America's love of cheap food and lots of it has resulted in the world we live in today. We are weak and easily manipulated, brainwashed by the media, advertising and celebrity endorsements, outnumbered and out-moneyed by special interest groups that want to keep things just as they are.

In the raging health care debate, Americans must look deeper than the words they hear. Phrases like 'death panels' and 'euthanasia' are being thrown around for one reason...and it ain't your health. There is great interest in keeping America afraid and sick. When Republican leader John Boehner has taken campaign contributions from Blue Cross/Blue Shield, what kind of health care reform do we think he wants to see?

If Americans took control of their health, choosing to eat healthy, unprocessed foods and being fit and strong, we'd see real change. We'd see an America revolt against all the things that don't serve the purpose of our lives. We'd see a demand for better quality food, truth in advertising, better government, truthful labels.

People often say that to change the way America eats would spell economic collapse and the loss of jobs. How silly. If America was healthy and fit, new innovations would spring up; new ways to create healthy food would emerge. Gone would be pizza with cheese stuffed in the crust; we'd never see sandwiches using fried chicken for the bread. We'd see delicious innovations using natural foods; farms would thrive in new ways; supermarket shelves would be filled with real food so everyone had access to it. We'd see it because we'd demand it. And they want our money, don't they?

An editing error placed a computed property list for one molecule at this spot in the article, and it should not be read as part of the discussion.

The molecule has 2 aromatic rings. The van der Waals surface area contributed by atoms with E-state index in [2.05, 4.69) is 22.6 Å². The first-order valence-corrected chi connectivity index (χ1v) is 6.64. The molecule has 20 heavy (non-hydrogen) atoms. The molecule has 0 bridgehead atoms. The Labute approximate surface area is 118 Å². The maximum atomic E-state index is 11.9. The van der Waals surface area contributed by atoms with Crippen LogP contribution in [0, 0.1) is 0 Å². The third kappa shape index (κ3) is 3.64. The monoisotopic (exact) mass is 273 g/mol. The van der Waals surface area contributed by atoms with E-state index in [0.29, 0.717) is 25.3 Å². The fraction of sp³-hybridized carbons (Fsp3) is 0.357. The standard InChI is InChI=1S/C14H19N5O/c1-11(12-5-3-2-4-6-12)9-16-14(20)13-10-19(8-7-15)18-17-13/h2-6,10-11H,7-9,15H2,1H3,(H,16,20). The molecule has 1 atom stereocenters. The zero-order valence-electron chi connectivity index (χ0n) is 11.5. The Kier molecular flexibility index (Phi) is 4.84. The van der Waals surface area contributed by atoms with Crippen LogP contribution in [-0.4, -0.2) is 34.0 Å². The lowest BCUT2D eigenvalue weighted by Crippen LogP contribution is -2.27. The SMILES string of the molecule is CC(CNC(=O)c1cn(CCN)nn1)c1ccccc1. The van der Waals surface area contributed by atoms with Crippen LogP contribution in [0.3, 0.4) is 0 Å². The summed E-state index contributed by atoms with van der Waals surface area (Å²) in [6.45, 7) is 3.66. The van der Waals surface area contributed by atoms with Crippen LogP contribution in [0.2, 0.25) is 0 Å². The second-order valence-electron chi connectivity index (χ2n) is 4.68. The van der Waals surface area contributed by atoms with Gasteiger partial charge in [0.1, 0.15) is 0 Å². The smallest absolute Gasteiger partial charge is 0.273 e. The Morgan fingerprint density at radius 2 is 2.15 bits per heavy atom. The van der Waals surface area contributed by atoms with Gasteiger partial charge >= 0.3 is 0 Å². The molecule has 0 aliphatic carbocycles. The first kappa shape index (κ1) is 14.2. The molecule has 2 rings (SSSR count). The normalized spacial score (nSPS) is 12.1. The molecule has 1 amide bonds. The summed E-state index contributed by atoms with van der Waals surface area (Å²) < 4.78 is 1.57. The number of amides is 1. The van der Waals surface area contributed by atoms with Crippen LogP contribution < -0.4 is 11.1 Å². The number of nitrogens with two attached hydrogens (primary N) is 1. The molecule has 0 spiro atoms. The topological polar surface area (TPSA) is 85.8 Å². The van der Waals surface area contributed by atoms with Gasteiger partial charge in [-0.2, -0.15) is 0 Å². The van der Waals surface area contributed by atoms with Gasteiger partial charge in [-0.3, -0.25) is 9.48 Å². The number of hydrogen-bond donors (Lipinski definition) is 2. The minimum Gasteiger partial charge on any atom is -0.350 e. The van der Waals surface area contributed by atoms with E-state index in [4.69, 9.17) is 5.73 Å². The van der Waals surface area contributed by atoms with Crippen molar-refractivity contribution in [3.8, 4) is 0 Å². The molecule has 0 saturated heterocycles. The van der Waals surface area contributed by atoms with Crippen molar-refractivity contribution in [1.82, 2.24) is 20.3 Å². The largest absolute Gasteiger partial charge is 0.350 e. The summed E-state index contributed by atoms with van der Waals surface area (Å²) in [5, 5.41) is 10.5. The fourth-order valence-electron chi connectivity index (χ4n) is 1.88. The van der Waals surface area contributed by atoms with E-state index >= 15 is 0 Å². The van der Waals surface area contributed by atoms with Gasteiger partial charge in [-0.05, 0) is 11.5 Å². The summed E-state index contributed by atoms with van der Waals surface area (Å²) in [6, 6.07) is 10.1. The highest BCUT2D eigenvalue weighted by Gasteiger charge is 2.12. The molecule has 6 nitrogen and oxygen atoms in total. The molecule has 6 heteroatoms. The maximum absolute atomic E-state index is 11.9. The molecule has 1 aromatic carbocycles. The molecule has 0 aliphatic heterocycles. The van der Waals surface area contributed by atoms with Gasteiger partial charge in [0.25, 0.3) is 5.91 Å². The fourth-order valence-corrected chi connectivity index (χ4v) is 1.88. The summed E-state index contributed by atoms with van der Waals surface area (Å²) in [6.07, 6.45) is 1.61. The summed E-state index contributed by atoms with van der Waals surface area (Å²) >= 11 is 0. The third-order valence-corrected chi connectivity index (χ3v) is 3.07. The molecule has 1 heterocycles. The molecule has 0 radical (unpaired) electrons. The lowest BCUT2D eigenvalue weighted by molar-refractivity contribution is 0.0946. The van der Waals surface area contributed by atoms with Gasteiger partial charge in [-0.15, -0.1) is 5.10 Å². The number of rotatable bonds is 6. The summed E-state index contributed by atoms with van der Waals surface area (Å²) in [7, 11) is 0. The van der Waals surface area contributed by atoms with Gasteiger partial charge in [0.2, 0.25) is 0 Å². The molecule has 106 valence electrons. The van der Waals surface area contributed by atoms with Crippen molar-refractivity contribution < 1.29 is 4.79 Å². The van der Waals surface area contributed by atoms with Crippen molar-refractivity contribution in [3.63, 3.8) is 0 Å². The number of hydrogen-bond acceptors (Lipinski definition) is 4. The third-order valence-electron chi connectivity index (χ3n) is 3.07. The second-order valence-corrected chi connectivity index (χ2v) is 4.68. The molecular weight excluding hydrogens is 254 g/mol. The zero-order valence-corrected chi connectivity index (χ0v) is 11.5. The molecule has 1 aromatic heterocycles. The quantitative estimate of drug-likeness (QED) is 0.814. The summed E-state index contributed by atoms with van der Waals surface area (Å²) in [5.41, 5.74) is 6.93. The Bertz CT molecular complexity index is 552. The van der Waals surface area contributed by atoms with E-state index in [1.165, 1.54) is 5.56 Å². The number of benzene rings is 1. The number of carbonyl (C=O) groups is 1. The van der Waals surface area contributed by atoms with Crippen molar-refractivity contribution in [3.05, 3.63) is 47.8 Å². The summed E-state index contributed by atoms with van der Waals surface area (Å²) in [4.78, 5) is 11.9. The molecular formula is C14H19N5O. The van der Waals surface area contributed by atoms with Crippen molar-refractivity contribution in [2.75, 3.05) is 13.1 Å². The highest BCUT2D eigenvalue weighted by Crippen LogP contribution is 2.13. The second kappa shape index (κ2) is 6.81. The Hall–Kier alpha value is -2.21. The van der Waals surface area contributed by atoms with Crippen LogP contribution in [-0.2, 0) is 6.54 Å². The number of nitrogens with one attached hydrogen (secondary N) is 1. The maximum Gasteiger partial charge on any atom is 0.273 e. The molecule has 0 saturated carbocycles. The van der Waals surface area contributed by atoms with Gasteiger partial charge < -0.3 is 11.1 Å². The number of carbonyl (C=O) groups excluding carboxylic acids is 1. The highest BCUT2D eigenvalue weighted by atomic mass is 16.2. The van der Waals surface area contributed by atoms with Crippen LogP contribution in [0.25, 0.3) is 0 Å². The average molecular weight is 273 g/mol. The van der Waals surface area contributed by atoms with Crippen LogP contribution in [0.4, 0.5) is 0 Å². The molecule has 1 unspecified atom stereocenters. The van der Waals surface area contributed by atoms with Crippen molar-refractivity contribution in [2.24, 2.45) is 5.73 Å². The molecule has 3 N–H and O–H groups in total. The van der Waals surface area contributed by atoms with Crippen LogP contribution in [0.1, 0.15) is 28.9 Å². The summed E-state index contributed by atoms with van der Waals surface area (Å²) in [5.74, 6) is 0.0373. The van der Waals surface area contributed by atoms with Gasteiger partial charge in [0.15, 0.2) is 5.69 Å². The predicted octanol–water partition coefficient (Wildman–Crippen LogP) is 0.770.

Now before you tell me that I live in 'La-La Land' and these kinds of changes are blue sky dreaming, let me tell you that you're right. You're right because you have been conditioned to believe that we can't change this. It's time to break the choke hold that advertising, pharmaceutical companies and special interests have on our health and well-being. It's time to show them that we're not sheep being led to slaughter, but cut from the same cloth as our Founding Fathers that created a nation on revolution. It's time to be the change we want to see and stop talking about it.

Eat real food, mostly plants, not too much (Michael Pollan). The truth hurts and change can be uncomfortable, but change we must. Otherwise, we remain enslaved, afraid and fat.